Written Answers To Questions
Friday, 20th May, 1949
Bank Of England (Profits)
asked the Chancellor of the Exchequer what the profits of the Bank of England have been since nationalisation; and whether they show an increase or decrease on the last pre-nationalisation figures.
Since the Bank of England Act, 1946, came into force, the Bank have paid to the Treasury £873,180 half-yearly in lieu of dividend, as provided in Section 1 (4) of the Act. This is the same amount as the half-yearly dividend previously paid on Bank of England Stock. The balance of profit after provision for the half-yearly payment is carried to the Rest, to which was previously carried any balance of profits after provision for the half-yearly dividend; these movements are shown in the Bank Return.
asked the Financial Secretary to the Treasury whether the names, location and authority to which property has been transferred for management will be included in future years in the annual account of the National Land Fund.
These particulars are given in the statement laid before Parliament each year under Section 50 (4) of the Finance Act, 1946.
Trade And Commerce
asked the President of the Board of Trade if he will import sufficient wood, necessary to form the sides of ladders required in harvesting the cherry crop, to make these ladders available in time for this year's crop.
Arrangements have already been made to import poles suitable for making ladders and a shipment is now on its way to this country. Supplies should be sufficient to meet all essential needs, including the harvesting of this year's cherry crop.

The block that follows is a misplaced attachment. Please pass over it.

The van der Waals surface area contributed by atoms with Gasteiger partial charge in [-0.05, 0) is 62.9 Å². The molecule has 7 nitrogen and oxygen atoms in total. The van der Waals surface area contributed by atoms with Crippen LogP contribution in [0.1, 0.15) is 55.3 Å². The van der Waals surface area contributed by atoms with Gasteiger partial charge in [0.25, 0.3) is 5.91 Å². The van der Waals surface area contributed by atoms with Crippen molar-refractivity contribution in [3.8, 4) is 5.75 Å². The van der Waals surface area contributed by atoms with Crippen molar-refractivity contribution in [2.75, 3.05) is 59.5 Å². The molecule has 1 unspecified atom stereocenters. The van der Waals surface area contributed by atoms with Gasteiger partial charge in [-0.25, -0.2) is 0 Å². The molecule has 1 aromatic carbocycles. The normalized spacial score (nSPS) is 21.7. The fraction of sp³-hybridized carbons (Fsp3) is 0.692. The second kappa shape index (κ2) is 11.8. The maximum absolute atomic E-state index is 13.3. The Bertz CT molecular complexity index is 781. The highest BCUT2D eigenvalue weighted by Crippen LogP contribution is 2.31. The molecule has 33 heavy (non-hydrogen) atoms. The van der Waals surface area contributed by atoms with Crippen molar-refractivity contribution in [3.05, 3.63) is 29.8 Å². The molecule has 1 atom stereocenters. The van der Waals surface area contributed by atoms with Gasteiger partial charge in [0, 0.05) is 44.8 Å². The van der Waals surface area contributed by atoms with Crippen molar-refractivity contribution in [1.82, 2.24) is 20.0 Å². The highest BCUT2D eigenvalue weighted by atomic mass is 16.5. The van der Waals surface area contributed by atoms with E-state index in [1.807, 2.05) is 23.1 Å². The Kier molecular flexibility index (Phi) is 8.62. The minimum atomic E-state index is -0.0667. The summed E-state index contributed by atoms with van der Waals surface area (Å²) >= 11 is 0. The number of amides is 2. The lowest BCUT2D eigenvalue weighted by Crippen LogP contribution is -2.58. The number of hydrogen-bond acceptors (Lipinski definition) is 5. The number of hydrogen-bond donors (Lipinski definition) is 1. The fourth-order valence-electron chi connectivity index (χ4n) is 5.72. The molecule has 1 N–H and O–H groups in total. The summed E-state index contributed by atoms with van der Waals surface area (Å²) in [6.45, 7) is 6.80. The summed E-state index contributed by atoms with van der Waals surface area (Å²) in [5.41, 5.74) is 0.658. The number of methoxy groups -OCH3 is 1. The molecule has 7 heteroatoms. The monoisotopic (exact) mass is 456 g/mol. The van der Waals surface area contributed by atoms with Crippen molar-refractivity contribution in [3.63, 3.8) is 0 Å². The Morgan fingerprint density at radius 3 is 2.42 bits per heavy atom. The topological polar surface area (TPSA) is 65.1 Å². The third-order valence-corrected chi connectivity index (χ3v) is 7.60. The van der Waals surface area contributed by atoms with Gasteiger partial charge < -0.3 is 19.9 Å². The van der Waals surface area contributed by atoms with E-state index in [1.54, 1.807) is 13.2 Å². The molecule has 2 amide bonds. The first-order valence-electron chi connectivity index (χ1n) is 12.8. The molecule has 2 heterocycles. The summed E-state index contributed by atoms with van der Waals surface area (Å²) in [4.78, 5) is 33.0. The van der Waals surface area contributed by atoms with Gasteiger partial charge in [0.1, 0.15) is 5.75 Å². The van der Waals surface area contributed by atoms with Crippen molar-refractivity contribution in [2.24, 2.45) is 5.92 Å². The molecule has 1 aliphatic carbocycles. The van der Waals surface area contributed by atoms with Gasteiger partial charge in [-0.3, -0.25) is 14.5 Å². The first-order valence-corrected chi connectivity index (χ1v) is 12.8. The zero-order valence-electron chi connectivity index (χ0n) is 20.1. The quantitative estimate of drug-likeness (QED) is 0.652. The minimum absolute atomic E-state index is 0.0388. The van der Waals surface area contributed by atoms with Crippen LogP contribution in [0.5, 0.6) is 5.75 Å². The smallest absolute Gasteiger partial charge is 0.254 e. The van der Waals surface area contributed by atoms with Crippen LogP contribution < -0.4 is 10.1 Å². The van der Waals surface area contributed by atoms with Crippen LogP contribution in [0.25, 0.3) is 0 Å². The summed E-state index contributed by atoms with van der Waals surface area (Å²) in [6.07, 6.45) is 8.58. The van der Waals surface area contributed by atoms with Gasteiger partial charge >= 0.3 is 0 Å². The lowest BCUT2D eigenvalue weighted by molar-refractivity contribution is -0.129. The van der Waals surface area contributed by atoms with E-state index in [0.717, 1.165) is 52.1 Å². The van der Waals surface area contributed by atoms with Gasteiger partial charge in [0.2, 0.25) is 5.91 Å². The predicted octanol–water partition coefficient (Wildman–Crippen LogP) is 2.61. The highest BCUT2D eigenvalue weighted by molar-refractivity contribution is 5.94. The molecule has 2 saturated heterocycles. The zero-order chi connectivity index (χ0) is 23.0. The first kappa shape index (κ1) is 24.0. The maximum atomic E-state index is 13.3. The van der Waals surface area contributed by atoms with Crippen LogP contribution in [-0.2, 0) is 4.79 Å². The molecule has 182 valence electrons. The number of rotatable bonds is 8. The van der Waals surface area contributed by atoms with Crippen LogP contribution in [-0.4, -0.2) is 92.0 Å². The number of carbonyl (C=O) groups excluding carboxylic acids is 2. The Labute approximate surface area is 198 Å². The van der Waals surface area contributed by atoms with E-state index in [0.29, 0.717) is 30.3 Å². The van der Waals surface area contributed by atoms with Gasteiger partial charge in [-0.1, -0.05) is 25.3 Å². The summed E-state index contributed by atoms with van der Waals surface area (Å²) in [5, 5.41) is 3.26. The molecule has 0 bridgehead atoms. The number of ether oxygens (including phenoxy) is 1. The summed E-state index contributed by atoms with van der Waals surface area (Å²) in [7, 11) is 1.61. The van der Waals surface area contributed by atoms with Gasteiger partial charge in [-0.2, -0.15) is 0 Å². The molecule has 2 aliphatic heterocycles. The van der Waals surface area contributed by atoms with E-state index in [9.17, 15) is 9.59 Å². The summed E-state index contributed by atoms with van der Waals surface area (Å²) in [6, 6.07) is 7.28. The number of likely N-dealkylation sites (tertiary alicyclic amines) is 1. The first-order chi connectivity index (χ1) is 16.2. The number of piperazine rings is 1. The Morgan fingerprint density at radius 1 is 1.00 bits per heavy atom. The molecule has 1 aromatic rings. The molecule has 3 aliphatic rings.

asked the President of the Board of Trade, whether he still requires wool mending skeins to be made in the war-time make up of very short lengths; and by what time he estimates that adequate supplies of long length mending wool will be available in the shops.
No. Supplies of mending wool in longer lengths will begin to be available in the shops by the beginning of July.
asked the Minister of National Insurance to the nearest convenient date, the number of children receiving the five shillings a week family allowance in Great Britain and the number of families concerned respectively.
At 9th May, 1949, approximately 2,910,000 families in Great Britain were receiving family allowances in respect of 4,600,000 children.
Claims And Payments
asked the Minister of National Insurance what provision is made in his regulations for persons living alone and falling ill to obtain their benefit even though they cannot apply for it within four days.
Under the National Insurance (Claims and Payments) Regulations a person who fails to give written notice within three days from the first day of incapacity will not thereby lose benefit if he can show good cause for the delay. What constitutes good cause is determined on the facts of each case by the independent statutory authorities. Special arrangements can be made for sickness benefit to be paid to an insured person in his own home if he is unable to cash an order himself or to get someone else to do it for him.
Road Improvement Schemes, Berkshire
asked the Minister of Transport what is the total sum authorised by his Department for road improvement schemes in the county of Berkshire since 1st April, 1945, to 1st April this year.
On classified roads, grants were authorised from the Road Fund totalling £171,540 towards schemes estimated to cost £248,665. On trunk roads, schemes estimated to cost £161,516 were authorised.
Transport Facilities, Beira
asked the Secretary of State for Commonwealth Relations what measures are being considered for making use of alternative ports to relieve pressure on the port of Beira.